Earlier this week, the Ireland squad picture became a little clearer for the Rugby World Cup.
Joe Schmidt cut scrum-half John Cooney from the panel and it's given an indication that Ireland will take two scrum-halves and three out-halves.
Joey Carbery, who's recovering from an ankle injury, appears primed to be the lead back-up for Johnny Sexton.
Ireland legends Brian O'Driscoll and Ronan O'Gara joined Off The Ball to dissect.
O'Gara began by emphasising what Carbery will bring to the party, including as an impact solution.
"Joey Carbery, for me, seems to be the second choice anywhere - bar 9. I think his footballing ability, he'll play in every game," he said.
"That doesn't mean he'll start. But I think he'll have a role to play in the Russia, Samoa games and also in the big games.
"Because he has something that few of the people in the green jersey have. He has that capacity to win a game on his own. I think he's that good a player, a footballer in broken play that you can throw him in anywhere."
O'Driscoll added, "He's the sort of guy if he got to a final, you'd find he played a part in all seven games."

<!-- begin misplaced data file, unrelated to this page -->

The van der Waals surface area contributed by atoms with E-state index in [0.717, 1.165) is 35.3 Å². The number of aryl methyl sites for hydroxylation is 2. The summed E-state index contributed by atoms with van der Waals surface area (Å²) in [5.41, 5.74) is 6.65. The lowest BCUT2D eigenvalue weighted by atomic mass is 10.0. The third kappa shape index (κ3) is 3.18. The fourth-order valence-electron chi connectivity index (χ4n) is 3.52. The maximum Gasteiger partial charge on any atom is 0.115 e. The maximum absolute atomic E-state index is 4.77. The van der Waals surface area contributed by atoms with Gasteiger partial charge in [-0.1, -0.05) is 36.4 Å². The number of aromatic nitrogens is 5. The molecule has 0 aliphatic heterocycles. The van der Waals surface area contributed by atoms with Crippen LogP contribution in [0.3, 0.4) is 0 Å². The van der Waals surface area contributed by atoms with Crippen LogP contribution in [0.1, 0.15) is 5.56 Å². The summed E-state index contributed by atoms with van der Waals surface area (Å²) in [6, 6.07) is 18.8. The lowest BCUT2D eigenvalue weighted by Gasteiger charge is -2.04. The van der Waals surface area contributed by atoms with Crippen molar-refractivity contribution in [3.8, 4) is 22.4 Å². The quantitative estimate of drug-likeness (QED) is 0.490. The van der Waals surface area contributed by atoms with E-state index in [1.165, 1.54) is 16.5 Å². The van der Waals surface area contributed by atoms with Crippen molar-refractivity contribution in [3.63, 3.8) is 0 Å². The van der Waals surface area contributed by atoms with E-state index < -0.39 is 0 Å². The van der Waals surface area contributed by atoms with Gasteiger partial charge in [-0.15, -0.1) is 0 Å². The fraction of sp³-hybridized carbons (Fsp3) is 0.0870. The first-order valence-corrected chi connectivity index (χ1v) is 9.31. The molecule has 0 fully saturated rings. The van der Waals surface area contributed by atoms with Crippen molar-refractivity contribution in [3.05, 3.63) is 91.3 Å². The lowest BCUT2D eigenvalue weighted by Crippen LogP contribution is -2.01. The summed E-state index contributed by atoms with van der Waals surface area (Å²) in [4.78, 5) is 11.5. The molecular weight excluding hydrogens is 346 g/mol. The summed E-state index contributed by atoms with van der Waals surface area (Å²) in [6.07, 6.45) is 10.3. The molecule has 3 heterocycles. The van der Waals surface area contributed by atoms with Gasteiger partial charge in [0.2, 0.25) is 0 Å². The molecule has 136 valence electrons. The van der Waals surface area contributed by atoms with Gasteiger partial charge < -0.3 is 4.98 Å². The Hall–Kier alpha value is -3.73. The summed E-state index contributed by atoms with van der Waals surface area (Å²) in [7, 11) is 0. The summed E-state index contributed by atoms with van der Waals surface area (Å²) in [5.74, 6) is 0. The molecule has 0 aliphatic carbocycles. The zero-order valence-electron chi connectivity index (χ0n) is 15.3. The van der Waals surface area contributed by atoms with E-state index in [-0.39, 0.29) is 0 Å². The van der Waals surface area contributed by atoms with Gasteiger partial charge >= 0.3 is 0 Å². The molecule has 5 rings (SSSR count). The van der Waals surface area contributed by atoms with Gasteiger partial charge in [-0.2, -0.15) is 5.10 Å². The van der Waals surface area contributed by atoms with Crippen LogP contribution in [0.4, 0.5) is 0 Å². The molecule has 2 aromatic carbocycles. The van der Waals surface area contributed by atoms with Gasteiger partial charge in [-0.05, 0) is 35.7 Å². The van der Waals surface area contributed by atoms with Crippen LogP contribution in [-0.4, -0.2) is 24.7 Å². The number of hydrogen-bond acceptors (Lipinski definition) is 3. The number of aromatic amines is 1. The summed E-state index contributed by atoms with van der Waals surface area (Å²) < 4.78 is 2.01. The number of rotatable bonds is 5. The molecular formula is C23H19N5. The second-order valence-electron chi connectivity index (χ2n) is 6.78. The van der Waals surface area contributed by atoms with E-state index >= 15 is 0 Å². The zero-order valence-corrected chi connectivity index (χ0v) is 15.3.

But who will be third-in-line for the No 10 jersey? It comes down to a battle between Leinster's Ross Byrne and Connacht's Jack Carty.
Carty appears to be leading the way. But how do BOD and ROG see it panning out? In fact, O'Gara is predicting only four half-backs make the cut.
But O'Driscoll believes the injury to Carbery will force Schmidt's hand to bring a third 10.
"Carbery's injury throws a spanner in that works," said BOD.
"Because I really don't think they want to bring another 10. But now whether he's going to fit to sit on the bench for the first game is a make-or-breaker on somebody potentially getting into the squad.
Ireland's Third 10
"So I think there are definitely only going to be two scrum-halves. They might have their hand forced, depending on [Carbery's] situation, having to bring a third 10."
With that in mind, the two gave their thoughts on Byrne and Carty.
"I would say Ross is probably ahead in the fact that he's had more pressure moments," said O'Gara.
O'Driscoll also gave his take on that but initially had a different view.
"I would have said before the weekend that Jack was ahead because he was involved in the Six Nations," he said.
"But now I wouldn't have thought that Jack had a brilliant half an hour [against Italy]."
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